Wednesday, December 16, 2009

United States of Art

Because I think the last sentence in what I wrote is hilarious, and I get the feeling no one saw it, I'm copying a comment I made in the discussion/thread on Jerry Saltz's Facebook Wall today and pasting it here. I think my comment is the 95th one in the thread.


Jerry Saltz: "My esteemd friend Howard Halle says “It’s a widely held belief ... that painting is dead.” Come on! No one has actually believed this since at least the Nixon administration! The 'P. is D.' canard is dead rhetoric, a way to keep art boxed in. Mediums don’t die until all of the problems they were invented to solve are s...olved. If anyone can prove that P. is D. I will give them a $10,000 ‘Jerry Saltz Tautology Prize.’"


Kevin Regan: "I think the p is d camp just wanted to undermine the privileged status of painting. Just look at the controversy caused by the Richard Tuttle show at the Whitney back in the mid 70s (not really all that long ago). And even if those aforementioned POMO critics blew the door open for other forms, other media, more often than not, if I tell someone I'm an artist they assume I'm a painter. And, not only that, painting sells better (and for more money) than any other medium. In other words, painting is the United States of art."

Friday, December 11, 2009


Drippy, Genesis and I


Drippy flyer

Drippy is the second show at Famous Accountants. I should have posted images of the first one. We got a great response for the first one but, I think because the content was so personal, so close to me, I spent less time trying to get the word out on it. Whateva. I came up with the idea for Drippy. Ellen Letcher, my partner at Famous Accountants, and I painted the blood dripping down the walls. Ben Godward made the amazing, colorful sculpture on the floor. Ellen took the two photos of the show here. They were taken the night before the opening. One of the photos features Genesis Breyer P-Orridge and my self. I designed the flyer for the show but Ellen made the illustration. Word.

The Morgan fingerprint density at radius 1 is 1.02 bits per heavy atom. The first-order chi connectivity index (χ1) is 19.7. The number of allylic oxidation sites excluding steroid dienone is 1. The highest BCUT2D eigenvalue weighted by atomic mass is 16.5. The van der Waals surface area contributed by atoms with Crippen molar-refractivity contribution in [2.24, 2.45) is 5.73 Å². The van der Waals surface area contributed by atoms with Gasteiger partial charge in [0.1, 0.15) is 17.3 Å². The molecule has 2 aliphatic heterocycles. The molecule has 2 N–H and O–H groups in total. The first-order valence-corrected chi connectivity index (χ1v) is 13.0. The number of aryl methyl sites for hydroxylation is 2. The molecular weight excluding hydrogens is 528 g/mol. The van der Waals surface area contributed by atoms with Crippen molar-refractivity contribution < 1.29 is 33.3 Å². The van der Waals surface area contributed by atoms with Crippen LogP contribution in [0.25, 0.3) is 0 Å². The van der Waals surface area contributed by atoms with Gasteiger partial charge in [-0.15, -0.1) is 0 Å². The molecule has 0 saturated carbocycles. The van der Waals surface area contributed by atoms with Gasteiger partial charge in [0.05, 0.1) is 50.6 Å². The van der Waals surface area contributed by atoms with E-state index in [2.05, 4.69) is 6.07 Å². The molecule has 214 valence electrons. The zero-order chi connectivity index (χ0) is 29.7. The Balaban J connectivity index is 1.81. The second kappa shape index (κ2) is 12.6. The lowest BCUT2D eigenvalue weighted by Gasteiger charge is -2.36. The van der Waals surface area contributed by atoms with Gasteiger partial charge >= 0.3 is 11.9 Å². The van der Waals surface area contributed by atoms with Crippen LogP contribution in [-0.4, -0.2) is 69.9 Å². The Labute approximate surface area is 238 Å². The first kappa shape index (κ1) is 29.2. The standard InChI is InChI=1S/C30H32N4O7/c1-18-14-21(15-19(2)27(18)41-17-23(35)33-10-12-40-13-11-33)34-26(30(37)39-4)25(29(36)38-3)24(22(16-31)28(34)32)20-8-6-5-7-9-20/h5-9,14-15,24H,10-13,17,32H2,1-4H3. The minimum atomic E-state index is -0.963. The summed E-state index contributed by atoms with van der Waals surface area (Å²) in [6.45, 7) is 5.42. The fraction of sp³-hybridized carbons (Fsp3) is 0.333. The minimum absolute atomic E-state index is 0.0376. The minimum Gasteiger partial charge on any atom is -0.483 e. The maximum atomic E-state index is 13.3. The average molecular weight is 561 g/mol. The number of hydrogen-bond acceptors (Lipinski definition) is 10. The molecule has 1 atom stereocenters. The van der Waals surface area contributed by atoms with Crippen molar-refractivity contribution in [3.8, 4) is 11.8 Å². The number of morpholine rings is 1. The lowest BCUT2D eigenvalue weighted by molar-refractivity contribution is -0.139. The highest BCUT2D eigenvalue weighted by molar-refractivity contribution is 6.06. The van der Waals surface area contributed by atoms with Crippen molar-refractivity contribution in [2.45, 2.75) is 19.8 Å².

It's weird how the blog theme is clipping off the edges of the photos. Click on them to see the whole image. I don't feel like figuring it out.

"Living in a State of Permanent Recession"

Hrag Vartanian wrote this cool article, "Living in a State of Permanent Recession", for NYFA Currents. I was one of the artists he talked to. It's an interesting read.


I don't trust the government any more than I trust corporations. In my opinion, neither has my best interest at heart. And I'd prefer that both leave me alone and have as little as possible to say about how I live my life or spend my money. Not to mention, the government -- especially the federal government -- is really just some sort of ├╝ber corporation anyway. And, despite what the fools say, no law will change this fact. It's just the way it is. That's why, as my high school English teacher liked to say, less is more (of course, she was talking about writing and not government). But, all that said, in my honest and very pessimistic opinion, some sort of techno-feudalism is what the future holds. Our only hope is that society is wealthy enough that it just doesn't matter. Wars tend to be fought over scarcity not surplus.

I hope this clears a few things up for ya! Thanks.

Wednesday, November 4, 2009

The zombie rides a unicorn into the mirage...

"The promise of the public plan is a mirage. Its political brilliance is to use free-market rhetoric (more "choice" and "competition") to expand government power."

from "Public Plan Mirage", The Washington Post, October 26, 2009

"A public plan is likely to damage competition. A government insurer has some big advantages over a private one; its financing costs would be lower because the government can borrow cheaply; it would not have to worry too much about future liabilities since it could never go bust; and its economies of scale would be larger than those of the competition. Those using the public plan would benefit in the short term, but the scheme might very well squeeze private insurers out of business, which would be bad news for the other half of Americans that have them—and, according to opinion polls, are generally happy about that."

from "Back from the Dead", The Economist, October 29, 2009

Tuesday, November 3, 2009


"A few years ago, however, the health-care economists Robert Ohsfeldt and John Schneider recalculated the numbers after controlling for deaths from homicides and traffic accidents. Because these things tend to strike very young people, they can have an outsize impact on mortality statistics. Those deaths reflect America’s crime policy and its driving habits more than the effectiveness of its health-care system. And if you remove them from the picture, say Ohsfeldt and Schneider, America jumps to the top of the life-expectancy tables."